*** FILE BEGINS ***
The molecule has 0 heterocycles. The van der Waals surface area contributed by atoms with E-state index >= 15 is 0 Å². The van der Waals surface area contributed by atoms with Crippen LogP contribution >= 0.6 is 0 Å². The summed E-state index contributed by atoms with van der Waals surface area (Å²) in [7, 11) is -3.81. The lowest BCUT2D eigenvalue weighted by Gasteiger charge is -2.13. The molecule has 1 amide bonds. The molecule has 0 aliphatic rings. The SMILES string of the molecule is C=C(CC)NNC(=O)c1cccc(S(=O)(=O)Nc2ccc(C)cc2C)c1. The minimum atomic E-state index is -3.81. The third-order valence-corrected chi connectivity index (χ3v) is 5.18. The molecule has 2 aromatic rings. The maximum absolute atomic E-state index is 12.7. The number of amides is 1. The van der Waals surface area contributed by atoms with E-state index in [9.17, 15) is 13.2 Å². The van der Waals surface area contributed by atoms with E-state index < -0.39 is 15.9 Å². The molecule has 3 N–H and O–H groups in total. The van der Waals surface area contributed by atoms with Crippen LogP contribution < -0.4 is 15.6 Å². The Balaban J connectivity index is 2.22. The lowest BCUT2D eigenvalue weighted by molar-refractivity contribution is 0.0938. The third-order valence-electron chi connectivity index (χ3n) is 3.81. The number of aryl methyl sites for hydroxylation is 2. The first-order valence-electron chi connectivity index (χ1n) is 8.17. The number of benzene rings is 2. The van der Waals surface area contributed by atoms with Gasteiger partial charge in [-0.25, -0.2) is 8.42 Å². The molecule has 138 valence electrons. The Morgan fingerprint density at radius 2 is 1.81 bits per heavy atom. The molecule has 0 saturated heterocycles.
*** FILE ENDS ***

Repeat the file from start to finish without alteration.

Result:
The molecule has 0 heterocycles. The van der Waals surface area contributed by atoms with E-state index >= 15 is 0 Å². The van der Waals surface area contributed by atoms with Crippen LogP contribution >= 0.6 is 0 Å². The summed E-state index contributed by atoms with van der Waals surface area (Å²) in [7, 11) is -3.81. The lowest BCUT2D eigenvalue weighted by Gasteiger charge is -2.13. The molecule has 1 amide bonds. The molecule has 0 aliphatic rings. The SMILES string of the molecule is C=C(CC)NNC(=O)c1cccc(S(=O)(=O)Nc2ccc(C)cc2C)c1. The minimum atomic E-state index is -3.81. The third-order valence-corrected chi connectivity index (χ3v) is 5.18. The molecule has 2 aromatic rings. The maximum absolute atomic E-state index is 12.7. The number of amides is 1. The van der Waals surface area contributed by atoms with E-state index in [9.17, 15) is 13.2 Å². The van der Waals surface area contributed by atoms with E-state index < -0.39 is 15.9 Å². The molecule has 3 N–H and O–H groups in total. The van der Waals surface area contributed by atoms with Crippen LogP contribution < -0.4 is 15.6 Å². The Balaban J connectivity index is 2.22. The lowest BCUT2D eigenvalue weighted by molar-refractivity contribution is 0.0938. The third-order valence-electron chi connectivity index (χ3n) is 3.81. The number of aryl methyl sites for hydroxylation is 2. The first-order valence-electron chi connectivity index (χ1n) is 8.17. The number of benzene rings is 2. The van der Waals surface area contributed by atoms with Gasteiger partial charge in [-0.25, -0.2) is 8.42 Å². The molecule has 138 valence electrons. The Morgan fingerprint density at radius 2 is 1.81 bits per heavy atom. The molecule has 0 saturated heterocycles.